The evolution of metal roof and wall panels in the steel building industry.

ABC Blog | Advancements in Metal Roof and Wall Panels

Metal roof and wall panels are commonly used in today’s building industry and are highly valued for their versatility, durability and aesthetic features. This wasn’t always the case, though. Over the last several decades, the metal building industry has evolved and the use of metal panels and coordinated metal building components is now a major boon for builders as it helps them provide on-time, on-budget, attractive project to a wide-ranging customer base.

To meet changing demands and standards, the industry has continued to develop and progress since the Industrial Revolution. This era saw more than just an increase in the use of iron as a construction material. In the late 1880s, metal became a profitable option well-suited for steel-framed buildings, skyscrapers and train stations. During WWII and in the decades that followed, modern steel became the universal standard. Common uses included military shelters, oil storage, churches and private buildings—including landmarks like the Empire State Building.

 1940s – 1950s:

During the 1940s and 1950s, industry sales centered around standardized buildings (pre-engineered)—mostly to the agricultural, industrial and government markets. Typically unpainted and unattractive, these metal roof and wall panels simply met their functional purpose. However, their ability to be ordered, delivered and installed quickly and easily made them very valuable.

1960s:

The innovation of pre-painted wall panels in 1959 transformed the metal building industry. Formerly focused on agricultural and industrial end-uses, the additional color options made metal panels more appealing to commercial markets. In the late 1960s, the innovative standing-seam metal roof panel delivered advantages previously unheard of. As seen with American Building Components’ LokSeam® panel, this design features fewer seams that are raised above the panel. With fasteners situated above the panel level, the risk of damage from moisture that can collect there is reduced. Standing seam metal roofs are also designed to allow for expansion and contraction that naturally occurs as a result of changing temperatures. This provided owners, designers and contractors with a high-quality roof that can be specified and used for large buildings. Their low upfront cost and superior performance and lifespan made metal buildings the preferred solution for low-rise, non-residential buildings.

1970s – 1980s:

In the 1970s, the metal panel industry primarily focused on commercial, industrial and agricultural buildings of 10,000 sq.ft. or smaller. In the 1980s, the industry continued to grow in response to customer and market needs. New coating technologies were introduced to provide better corrosion resistance, making metal buildings a more viable long-term option. Technological advances in wind loading for walls and wind uplift for roofs also addressed structural engineering concerns previously held.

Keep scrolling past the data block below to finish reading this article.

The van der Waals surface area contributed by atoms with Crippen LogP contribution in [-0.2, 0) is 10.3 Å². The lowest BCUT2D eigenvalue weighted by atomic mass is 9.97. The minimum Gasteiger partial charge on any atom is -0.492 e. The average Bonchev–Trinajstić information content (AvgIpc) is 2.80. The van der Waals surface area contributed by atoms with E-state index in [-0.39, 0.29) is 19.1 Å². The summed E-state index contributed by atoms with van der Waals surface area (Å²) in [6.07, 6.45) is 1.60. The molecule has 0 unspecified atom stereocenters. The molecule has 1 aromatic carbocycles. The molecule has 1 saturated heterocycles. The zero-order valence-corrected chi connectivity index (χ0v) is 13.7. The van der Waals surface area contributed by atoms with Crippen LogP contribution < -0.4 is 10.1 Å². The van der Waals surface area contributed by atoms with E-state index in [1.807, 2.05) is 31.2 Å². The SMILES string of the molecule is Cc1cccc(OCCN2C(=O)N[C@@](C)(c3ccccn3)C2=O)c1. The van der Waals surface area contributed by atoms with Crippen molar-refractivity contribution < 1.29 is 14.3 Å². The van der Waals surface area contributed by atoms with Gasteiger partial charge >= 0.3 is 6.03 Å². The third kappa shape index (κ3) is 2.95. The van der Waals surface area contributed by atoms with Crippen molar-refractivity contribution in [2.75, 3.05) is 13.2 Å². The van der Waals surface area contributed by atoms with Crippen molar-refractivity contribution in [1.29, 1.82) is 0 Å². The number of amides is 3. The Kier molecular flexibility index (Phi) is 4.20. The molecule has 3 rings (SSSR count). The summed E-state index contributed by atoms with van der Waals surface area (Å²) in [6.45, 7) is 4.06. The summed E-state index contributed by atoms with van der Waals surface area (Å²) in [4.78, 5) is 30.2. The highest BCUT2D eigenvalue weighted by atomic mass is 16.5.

1990s:

In the 1990s, metal building construction nearly doubled because metal had proven to be flexible, cost-efficient and time-saving. As a result. the industry expanded to include retail buildings and civil/service facilities, such as schools and hospitals. Emerging metal panel technology, such as snow load solutions, was beginning to be investigated and addressed. In particular, the advancement of computer technology helped create more robust design systems. This enabled manufacturers and contractors to quickly price and deliver detailed preliminary design drawings with greater efficiency and accuracy.

Early 2000s:

The first two decades of this century brought more diverse product and service offerings to the market. These included practical and aesthetic innovations like insulated metal panels (IMPs) as well as new roofing finishes. This decade also saw a new focus on metal building safety in response to dangerous California earthquakes. To help mitigate the risks, research into the structural implications of seismic activity was conducted, resulting in updated building standards. Customer requirements also drove energy performance optimization and engineering guidelines for tapered structural components, and new exterior finishes and styles for metal roof and wall panels were introduced. This included the use of horizontal instead of vertical siding systems and smooth-surface panel faces.

Today…and Beyond:

The dramatic and innovative industry advancements of the past have given way to the full and complete metal panel solutions for a wide range of building types—including unconventional ones like custom residences—that we enjoy today. Continued research, partnerships and collaboration are further driving industry expansion and diversification—a trend that shows no sign of slowing.

For more information on American Building Components’ metal roof and wall panels, trim and components, visit us online. Metal Product Distributors: quote and order metal building products anytime, anywhere and from any device using our online ordering tool. If you don’t already have an account, register for access today!

DISTRIBUTORS: Shop online at shop.abcmetalroofing.com!